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(Review) Captivating: Unveiling The Mystery of a Woman's Soul by John and Stasi Eldredge

Publication Date: 2005. First published 2004.
Publisher: Thomas Nelson.
Genre: Nonfiction, women, spiritual growth.
Pages: 256.
Source: Self-purchase.
Rating: Between 3 and 4 stars, from good to very good.


John Eldredge wrote a book titled Wild at Heart. In this book, the focus is on the core of a man, their strengths, weaknesses, and God's design for them.
Stasi Eldredge, with the help of her husband, John Eldredge, wrote a book with similar intent, but focusing on the heart of women.
Examples of points taught in the book:

  • Women define themselves by their relationships.
  • Women need to be desired. 
  • Women tend to be controlling. 
  • Greatest fear is abandonment. 
  • Self-blame.
  • "The essence of a woman is beauty."
  • Relational attacks. 

My Thoughts:
Over-all I felt the book was on target for the core strengths and weaknesses of women. Further, I agree with the thrust of the book, quoted on page 123.
"But Jesus is the only one worthy of our heart's devotion."
I can relate to the analysis that women often feel something is "fundamentally wrong with them." The self-blame that inhibits the mind when something is wrong in a relationship.
I can relate to "wounds" that were received as a young girl.
The wounds that we received as young girls did not come alone. They brought messages with them, messages that struck at the core of our hearts, right in the place of our Question. Our wounds strike at the core of our femininity. The damage done to our feminine hearts through the wounds we received is made much worse by the horrible things we believe about ourselves as a result. As children, we didn't have the faculties to process and sort through what was happening to us. Our parents were godlike. We believed them to be right. If we were overwhelmed or belittled or hurt or abused, we believed that somehow it was because of us-the problem was with us." Page 68.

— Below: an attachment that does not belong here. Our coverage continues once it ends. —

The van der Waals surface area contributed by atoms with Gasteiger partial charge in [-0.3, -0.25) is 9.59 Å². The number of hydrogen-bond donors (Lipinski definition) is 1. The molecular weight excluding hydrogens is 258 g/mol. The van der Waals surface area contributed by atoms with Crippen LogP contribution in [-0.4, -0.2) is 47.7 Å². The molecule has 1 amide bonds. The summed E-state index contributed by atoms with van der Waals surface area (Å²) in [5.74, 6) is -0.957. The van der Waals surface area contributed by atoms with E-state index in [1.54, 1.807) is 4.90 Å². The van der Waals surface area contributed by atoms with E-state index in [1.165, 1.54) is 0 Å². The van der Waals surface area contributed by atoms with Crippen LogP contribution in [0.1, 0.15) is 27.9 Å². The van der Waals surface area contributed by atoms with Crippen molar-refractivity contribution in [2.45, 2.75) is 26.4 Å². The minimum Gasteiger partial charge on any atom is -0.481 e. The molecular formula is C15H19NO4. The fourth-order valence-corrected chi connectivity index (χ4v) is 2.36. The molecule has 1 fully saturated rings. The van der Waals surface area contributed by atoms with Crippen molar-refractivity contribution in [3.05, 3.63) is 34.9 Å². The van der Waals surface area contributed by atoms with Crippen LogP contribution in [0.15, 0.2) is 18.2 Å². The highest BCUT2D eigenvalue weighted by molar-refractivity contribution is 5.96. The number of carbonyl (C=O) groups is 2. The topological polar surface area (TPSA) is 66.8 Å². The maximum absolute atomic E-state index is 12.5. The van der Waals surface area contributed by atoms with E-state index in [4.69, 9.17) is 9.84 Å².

There were at least two places where I felt the teaching was generalized and needed deeper explanation.
  1. The book addresses it is women who want to be in control. I believe women are not the only humans who want to have control. Further, it's personalities and insecurities that are the defining difference in the need to control, for both men and women. 
  2. Several examples are given of women who remained in difficult marriages despite abuse. I agree with the author teams point in looking to the Lord in all things. But I disagree that women should remain and continue to contribute to an abusive marriages. I believe in boundaries. I believe in defining what is appropriate and what is not appropriate. I do not believe it is ever healthy to remain in a marriage that is abusive or abandoned. Before I'm taken out of context. I am not saying that all bad marriages are not worth saving, the people in the marriage will need to determine this. I am not saying God cannot work miracles in a bad marriage. I am not saying the authors implicitly state to remain in an abusive marriage, they steer clear of all out stating this. But I do believe abuse in any form is not to be tolerated. Abuse, even verbal and emotional abuse, affects people physically and spiritually. Abuse affects a person long-term. Abuse affects the children and grandchildren of the abused and abuser. I feel an additional chapter needed to be written in regards to the points I've addressed.